Sport & Auto
- About Future
- Digital Future
- Cookies Policy
- Terms & Conditions
- Investor Relations
- Contact Future
Take a gander at a wealth of Italian machines from the halls of Eurobike
BMC shows off design and manufacturing capability with project bike
Tejay van Garderen's BMC, Alex Howes' Cervelo, and more
Custom front end for fast and flowy handling
Stage 4 did not go to plan for Bradley Wiggins (Sky) as he lost 17 seconds to his GC rivals.
Sky rider already distanced before being caught behind crash
Serra San Bruno, scene of the finish of stage 4 of the Giro d'Italia, is built up around its Certosa, a cloistered Carthusian monastery completely closed to outsiders. Shortly beyond the finish line, Bradley Wiggins retired immediately to the more temporary but no less forbidding cloister of the Team Sky bus after he lost 17 seconds to his pink jersey rivals when he was caught behind a crash in the finale.
It was left to manager Dave Brailsford to articulate the Sky camp's reaction to a day that saw Wiggins slip to sixth place overall on general classification, 34 seconds off the maglia rosa of Luca Paolini. At that point, the results were still provisional, and Brailsford was still optimistic that the race jury might revise the times given that the crash had taken place in the final three kilometres. "When there's an incident in the last 3km, they go through and look, and then they count it or they don't," he said hopefully.
When the white smoke finally arrived at the press centre, however, it was simply to confirm that the race jury had opted not correct Wiggins's time, the reason being that the Englishman Wiggins had already been distanced from the leading group when he was caught behind the fallen Cristiano Salerno (Cannondale).
Hervé Broecke, president of UCI commissaires on the Giro, explained the decision in detail to reporters. "Wiggins was already behind the bunch when the crash took place because there was a split in the peloton, which was very strung out," he said. "The crash took place with less than three kilometres to go, we watched to see who had been affected by this crash and they were given the time of the riders they were with."
The end result is that Wiggins is now level on time with Ryder Hesjedal (Garmin-Sharp) and three seconds behind Vincenzo Nibali (Astana). In effect, after the gains made by Sky in Sunday's team time trial in Ischia, the clock has been set back to zero among the Giro's three main favourites.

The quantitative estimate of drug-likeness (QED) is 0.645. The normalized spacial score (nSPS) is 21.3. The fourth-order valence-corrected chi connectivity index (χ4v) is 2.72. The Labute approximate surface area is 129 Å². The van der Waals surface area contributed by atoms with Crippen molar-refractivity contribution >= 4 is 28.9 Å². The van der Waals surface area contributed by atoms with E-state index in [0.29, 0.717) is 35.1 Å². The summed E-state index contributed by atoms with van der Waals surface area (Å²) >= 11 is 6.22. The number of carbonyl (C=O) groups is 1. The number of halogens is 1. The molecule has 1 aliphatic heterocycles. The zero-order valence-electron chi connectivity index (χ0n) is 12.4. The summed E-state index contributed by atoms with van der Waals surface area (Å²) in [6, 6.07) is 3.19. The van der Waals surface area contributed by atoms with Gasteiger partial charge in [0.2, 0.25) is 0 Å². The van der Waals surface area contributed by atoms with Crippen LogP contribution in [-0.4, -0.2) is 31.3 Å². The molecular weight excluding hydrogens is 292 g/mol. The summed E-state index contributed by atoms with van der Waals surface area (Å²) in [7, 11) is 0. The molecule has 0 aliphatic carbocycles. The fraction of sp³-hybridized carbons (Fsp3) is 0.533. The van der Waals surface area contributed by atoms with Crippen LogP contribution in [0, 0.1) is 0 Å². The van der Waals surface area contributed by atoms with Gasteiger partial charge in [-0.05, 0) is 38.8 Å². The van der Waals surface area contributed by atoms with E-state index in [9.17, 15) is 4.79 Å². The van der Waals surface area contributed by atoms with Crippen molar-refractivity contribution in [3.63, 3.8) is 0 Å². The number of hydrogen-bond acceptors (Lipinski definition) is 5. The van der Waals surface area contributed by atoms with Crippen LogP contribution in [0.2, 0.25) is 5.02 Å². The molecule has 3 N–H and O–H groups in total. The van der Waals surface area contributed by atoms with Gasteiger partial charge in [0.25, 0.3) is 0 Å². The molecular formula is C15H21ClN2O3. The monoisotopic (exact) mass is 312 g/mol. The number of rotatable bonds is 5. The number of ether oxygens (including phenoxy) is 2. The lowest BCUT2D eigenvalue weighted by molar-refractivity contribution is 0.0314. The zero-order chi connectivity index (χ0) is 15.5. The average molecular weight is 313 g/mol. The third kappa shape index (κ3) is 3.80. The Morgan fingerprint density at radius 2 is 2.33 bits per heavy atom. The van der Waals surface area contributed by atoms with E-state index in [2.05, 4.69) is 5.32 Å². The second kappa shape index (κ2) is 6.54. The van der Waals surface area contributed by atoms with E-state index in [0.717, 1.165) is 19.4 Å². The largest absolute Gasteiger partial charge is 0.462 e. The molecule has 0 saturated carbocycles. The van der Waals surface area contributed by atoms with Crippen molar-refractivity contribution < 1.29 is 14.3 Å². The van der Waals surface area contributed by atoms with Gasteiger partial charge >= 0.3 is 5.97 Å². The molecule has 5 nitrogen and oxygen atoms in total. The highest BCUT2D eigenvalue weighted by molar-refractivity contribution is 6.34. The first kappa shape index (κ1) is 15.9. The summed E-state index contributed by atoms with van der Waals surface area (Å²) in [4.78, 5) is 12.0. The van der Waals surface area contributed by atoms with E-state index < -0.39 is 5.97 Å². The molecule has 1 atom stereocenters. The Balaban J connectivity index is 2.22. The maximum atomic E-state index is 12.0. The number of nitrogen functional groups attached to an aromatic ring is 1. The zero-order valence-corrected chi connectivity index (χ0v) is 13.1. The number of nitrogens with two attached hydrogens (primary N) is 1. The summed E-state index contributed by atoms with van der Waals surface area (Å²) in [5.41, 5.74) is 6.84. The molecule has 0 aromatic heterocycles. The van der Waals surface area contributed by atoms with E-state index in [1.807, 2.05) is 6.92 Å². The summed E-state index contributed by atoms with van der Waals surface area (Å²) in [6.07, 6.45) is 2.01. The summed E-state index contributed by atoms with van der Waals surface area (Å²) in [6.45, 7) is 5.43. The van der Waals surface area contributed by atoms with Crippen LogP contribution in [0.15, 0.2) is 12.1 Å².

"It's like anything, you'd prefer not to, but I don't think it's race changing," Brailsford said of Wiggins's missing seconds. "It puts him back on a par with everyone else, but I think the big gaps will appear in the TT and the big mountain stages. That's where this race will be won and lost, not with seconds here and there on these stages."
Even so, it will have galled Sky to have lost time so carelessly after carefully orchestrating affairs on the final climb of Croce Ferrata. With Kanstantin Siutsou, Rigoberto Uran, Sergio Henao and Wiggins sitting in the front four positions on the steady ascent, Sky were able to enforce their familiar catenaccio tactics on proceedings and deter repeats of Monday's flurry of attacking, which had been sparked by Hesjedal.
"They all know it's too early and a stage like today isn't a decisive stage," Brailsford said. "It was a steady enough climb and it flattened out over the top, so it wasn't hard enough to really try anything. They'll wait until the mountain stages come along.
"It's pretty clear what our plan is – it's to keep things as tight as possible, stay in contention and then see where we are after the TT."
Another fly in the Sky ointment is the condition of Dario Cataldo, who fell ill the evening after the Ischia team time trial. The stricken Italian came in almost 20 minutes down on stage 3 and was dead last at Serra San Bruno, 28:20 down on stage winner Enrico Battalgin (Bardiani-CSF Inox).
"I don't think it was food poisoning," Brailsford said. "He was ill during the night and he couldn't keep anything down. And it's always testing after something like to try and ride two hard stages back to back, so he's done well. I think he's over the illness now but it's going to take some time for his body to recover again.
"But he'll come through and we'll really need him at the back end of the race. By that time, with the rest day et cetera, he should be ok."